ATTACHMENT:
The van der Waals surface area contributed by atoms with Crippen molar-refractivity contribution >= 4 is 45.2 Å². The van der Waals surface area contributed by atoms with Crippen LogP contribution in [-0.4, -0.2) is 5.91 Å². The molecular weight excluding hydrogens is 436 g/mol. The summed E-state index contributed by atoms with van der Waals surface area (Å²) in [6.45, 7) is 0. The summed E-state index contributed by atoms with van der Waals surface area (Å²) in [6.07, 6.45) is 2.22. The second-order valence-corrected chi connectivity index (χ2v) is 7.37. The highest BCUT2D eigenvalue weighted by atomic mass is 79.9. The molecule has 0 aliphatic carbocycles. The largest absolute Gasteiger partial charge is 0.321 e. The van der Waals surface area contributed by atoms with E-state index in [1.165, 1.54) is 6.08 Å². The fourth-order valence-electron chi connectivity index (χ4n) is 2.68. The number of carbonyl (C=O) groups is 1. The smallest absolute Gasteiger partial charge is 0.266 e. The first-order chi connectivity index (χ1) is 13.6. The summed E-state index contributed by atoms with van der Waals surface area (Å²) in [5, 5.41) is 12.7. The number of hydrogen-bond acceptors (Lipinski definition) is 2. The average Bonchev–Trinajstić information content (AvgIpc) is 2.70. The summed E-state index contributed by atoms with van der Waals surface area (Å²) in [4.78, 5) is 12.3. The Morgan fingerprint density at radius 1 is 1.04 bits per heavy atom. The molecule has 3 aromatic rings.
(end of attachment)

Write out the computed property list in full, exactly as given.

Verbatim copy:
The van der Waals surface area contributed by atoms with Crippen molar-refractivity contribution >= 4 is 45.2 Å². The van der Waals surface area contributed by atoms with Crippen LogP contribution in [-0.4, -0.2) is 5.91 Å². The molecular weight excluding hydrogens is 436 g/mol. The summed E-state index contributed by atoms with van der Waals surface area (Å²) in [6.45, 7) is 0. The summed E-state index contributed by atoms with van der Waals surface area (Å²) in [6.07, 6.45) is 2.22. The second-order valence-corrected chi connectivity index (χ2v) is 7.37. The highest BCUT2D eigenvalue weighted by atomic mass is 79.9. The molecule has 0 aliphatic carbocycles. The largest absolute Gasteiger partial charge is 0.321 e. The van der Waals surface area contributed by atoms with E-state index in [1.165, 1.54) is 6.08 Å². The fourth-order valence-electron chi connectivity index (χ4n) is 2.68. The number of carbonyl (C=O) groups is 1. The smallest absolute Gasteiger partial charge is 0.266 e. The first-order chi connectivity index (χ1) is 13.6. The summed E-state index contributed by atoms with van der Waals surface area (Å²) in [5, 5.41) is 12.7. The number of hydrogen-bond acceptors (Lipinski definition) is 2. The average Bonchev–Trinajstić information content (AvgIpc) is 2.70. The summed E-state index contributed by atoms with van der Waals surface area (Å²) in [4.78, 5) is 12.3. The Morgan fingerprint density at radius 1 is 1.04 bits per heavy atom. The molecule has 3 aromatic rings.